If you’re buying an RV, here’s what you need to know

Social distancing and road trips can go hand-in-hand. (iStock)

The coronavirus put the brakes on travel at the beginning of the pandemic. As people started adjusting to social distancing, many searched for safer ways to vacation. For some, the perfect solution was to purchase an RV – a living space on wheels. In fact, the option became a popular one. It's expected that the RV industry will break records in 2021.

According to the Recreational Vehicle Industry Association (RVIA), RV wholesale shipments posted their best month on record in February 2021, with an increase of more than 30% over February 2020. Rentals have also increased. Outdoorsy, an RV rental marketplace, saw record sales in 2020, with an increase in bookings of 4,500%. 


First-time buyers make up much of the demand, but getting into the RV market isn’t the same as purchasing any other vehicle. The process is more complex and involved. If you’re thinking about getting a motor home, there are plenty of questions to answer first, so use the following as a preliminary guide to buying.

What do I need to know before buying my first RV?

The first thing to know in RV purchasing is the actual cost. According to Cruise America, an RV rental and sales company, the cost to buy an RV can range from $35,000 to $300,000. If that gives you sticker shock – and you own a vehicle with towing capabilities – you might consider a camper or trailer using fifth wheels. Pop-up trailers range between $5,000 and $25,000, and travel trailers usually range from $9,000 to $15,000, according to the RVIA.

If you’re wondering how the purchase would affect your budget, you can visit Credible and use the personal loan calculator to determine the monthly payment. You’ll also find the best personal loan rates for when you’re ready to make your purchase.


Becoming an RV owner comes with related expenses. Most motor homes get just four to 10 miles per gallon, and filing up the tank will easily run well over $150. You’ll also need to insure it, fund maintenance and repairs, and potentially explore RV accessories like solar panels or RV covers.

If you park at campgrounds or RV parks, you’ll typically pay $25 to $60 per night. And if your HOA or city forbids you from parking your motor home in your driveway, you’ll need to look for RV storage facilities and pay to keep it in one.

When you do the math, it’s clear that buying an RV isn’t the most efficient budget travel option, but it does provide freedom and a lifestyle you may love. If you're searching for a personal loan to afford an RV lifestyle, Credible can do the heavy lifting for you. With the click of a button, you can view multiple lenders, rates, and terms in one spot.

How do I choose an RV?

If getting an RV is right for you, the next decision before looking at types of RVs is to find one that is new or used. Just like a car, an RV loses value when you drive it off of the dealer’s lot. Only buy new if you’re certain you’ll get years’ worth of use out of the motor home and you don’t mind, have good credit that will help you qualify for the best financing rates and can afford the depreciation.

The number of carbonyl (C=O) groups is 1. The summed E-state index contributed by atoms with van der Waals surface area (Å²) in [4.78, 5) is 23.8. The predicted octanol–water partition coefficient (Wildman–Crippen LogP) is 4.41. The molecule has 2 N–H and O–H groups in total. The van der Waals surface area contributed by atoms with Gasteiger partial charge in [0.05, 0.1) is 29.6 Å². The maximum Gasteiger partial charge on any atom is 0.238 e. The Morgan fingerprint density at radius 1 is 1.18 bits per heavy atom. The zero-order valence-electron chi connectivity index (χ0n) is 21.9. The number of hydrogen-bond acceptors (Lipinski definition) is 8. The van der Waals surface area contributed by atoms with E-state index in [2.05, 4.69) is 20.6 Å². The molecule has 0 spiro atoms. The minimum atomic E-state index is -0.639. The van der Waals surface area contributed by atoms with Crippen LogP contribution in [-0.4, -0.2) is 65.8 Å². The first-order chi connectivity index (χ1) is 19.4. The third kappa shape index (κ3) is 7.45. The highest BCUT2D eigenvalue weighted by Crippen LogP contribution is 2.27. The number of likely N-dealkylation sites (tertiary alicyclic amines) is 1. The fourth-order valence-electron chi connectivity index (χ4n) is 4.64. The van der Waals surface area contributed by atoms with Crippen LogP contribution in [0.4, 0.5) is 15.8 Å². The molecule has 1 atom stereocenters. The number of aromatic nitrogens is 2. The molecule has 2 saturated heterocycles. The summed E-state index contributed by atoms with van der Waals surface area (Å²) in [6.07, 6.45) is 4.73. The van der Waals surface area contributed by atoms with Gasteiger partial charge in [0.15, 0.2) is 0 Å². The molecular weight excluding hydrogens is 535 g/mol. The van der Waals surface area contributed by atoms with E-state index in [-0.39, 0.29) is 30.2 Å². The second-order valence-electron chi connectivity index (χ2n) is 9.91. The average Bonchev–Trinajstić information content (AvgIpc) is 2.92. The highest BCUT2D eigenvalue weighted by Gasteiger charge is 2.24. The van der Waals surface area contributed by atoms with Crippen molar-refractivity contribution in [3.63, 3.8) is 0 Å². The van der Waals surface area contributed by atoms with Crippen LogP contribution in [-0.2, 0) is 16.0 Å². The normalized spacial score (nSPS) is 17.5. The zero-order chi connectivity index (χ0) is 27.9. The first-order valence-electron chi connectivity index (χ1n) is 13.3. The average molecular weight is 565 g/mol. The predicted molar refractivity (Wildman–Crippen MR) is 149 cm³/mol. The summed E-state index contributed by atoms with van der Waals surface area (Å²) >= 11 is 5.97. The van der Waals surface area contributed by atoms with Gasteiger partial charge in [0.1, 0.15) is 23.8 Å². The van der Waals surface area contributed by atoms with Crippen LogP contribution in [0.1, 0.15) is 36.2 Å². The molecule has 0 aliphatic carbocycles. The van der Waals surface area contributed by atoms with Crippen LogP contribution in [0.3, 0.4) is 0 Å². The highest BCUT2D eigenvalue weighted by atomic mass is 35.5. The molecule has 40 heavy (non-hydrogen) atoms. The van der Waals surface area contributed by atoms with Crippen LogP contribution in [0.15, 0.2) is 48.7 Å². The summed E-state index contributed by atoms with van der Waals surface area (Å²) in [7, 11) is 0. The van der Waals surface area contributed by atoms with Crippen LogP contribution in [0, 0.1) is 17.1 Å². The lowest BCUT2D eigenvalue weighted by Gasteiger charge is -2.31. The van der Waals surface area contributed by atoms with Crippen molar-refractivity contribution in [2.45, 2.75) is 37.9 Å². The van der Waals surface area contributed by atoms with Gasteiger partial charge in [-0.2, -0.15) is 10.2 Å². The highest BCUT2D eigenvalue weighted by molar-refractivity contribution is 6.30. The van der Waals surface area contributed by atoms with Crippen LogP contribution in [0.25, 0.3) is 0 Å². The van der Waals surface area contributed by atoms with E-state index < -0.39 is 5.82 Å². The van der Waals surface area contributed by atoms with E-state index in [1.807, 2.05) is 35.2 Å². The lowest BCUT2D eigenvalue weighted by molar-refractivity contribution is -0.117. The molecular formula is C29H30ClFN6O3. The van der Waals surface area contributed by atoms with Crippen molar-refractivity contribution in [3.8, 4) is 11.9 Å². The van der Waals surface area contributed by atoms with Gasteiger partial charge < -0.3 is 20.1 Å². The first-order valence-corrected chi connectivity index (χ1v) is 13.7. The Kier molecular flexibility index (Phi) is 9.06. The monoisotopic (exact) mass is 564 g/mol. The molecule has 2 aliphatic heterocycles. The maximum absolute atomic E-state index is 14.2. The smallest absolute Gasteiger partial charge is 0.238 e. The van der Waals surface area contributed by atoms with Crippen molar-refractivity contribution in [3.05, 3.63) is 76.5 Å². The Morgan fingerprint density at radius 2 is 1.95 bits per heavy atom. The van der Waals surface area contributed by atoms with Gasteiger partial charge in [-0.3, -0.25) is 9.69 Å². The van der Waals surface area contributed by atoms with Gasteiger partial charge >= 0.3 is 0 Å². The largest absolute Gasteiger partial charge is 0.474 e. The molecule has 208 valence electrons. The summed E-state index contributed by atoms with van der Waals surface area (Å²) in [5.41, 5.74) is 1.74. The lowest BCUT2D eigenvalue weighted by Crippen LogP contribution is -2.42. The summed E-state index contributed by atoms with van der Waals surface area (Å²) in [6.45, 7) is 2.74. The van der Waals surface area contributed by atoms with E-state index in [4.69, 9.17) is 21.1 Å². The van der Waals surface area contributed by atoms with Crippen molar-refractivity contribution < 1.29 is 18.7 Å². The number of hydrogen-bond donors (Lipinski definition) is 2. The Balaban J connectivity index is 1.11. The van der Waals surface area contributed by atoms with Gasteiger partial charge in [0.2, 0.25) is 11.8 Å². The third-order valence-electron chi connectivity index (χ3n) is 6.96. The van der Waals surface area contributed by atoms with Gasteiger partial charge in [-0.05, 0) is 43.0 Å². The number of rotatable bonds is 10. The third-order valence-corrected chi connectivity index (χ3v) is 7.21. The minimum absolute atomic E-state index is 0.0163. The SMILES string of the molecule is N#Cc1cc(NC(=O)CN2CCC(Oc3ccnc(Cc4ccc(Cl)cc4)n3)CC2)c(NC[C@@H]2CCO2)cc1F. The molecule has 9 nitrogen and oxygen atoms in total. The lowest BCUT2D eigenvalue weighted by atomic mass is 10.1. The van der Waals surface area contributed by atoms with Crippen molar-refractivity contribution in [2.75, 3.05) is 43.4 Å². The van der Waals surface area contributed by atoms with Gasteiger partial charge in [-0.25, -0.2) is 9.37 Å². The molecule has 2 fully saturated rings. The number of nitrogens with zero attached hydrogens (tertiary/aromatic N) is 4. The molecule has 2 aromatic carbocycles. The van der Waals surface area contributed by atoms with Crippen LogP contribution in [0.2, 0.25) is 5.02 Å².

For most, used may be a better way to go. For example, a 2021 Winnebago Vista 29V for sale on RVTrader goes for about $140,000, while the 2019 version with just 2,600 miles is $108,900. A $30,000-plus savings is a considerable amount. If you have questions about how a personal loan for an RV works, visit Credible to get in touch with experienced loan officers who can provide the answers you need and offer advice on getting approved for the best rates.

You may also consider renting your RV. The current seller’s market has increased purchase prices and limited your ability to negotiate. It may be better wait until demand dies down. Sites like Cruise America and Outdoorsy have several options to rent an RV, with price tags around $125 a night.

Also, with so many options and upgrades like slide outs and entertainment systems, renting can be helpful to spend some time in a motor home to determine which features are important, which are nice to have and which are things you can live without. You don’t want to pay for upgrades you’ll never use or appreciate.

How can I pay for an RV?

Since it’s a big purchase, you may need to borrow money for buying an RV. Terms typically range during the purchasing process from 10 to 15 years. However, some banks may offer a 20-year loan. RV dealerships - be it a national or local dealer - usually offer financing options, or you may fund the purchase through a loan with a bank, credit union or online lender. Like a car loan, the RV serves as collateral.

One of the loan options is a personal loan, which can be used for virtually any reason. Rates are good right now, and you can easily explore multiple offers by visiting an online marketplace like Credible to compare terms and lenders.


The whole purpose of RV traveling is to have the freedom to explore the country on your terms. Before you apply for a loan, make sure buying your perfect RV doesn’t become a burden by straining your budget. The best decisions aren’t rushed. Take your time to be sure of what you want so that you can enjoy the open road, maybe head to national parks or embark on winter sports during RV trips with greater peace of mind.

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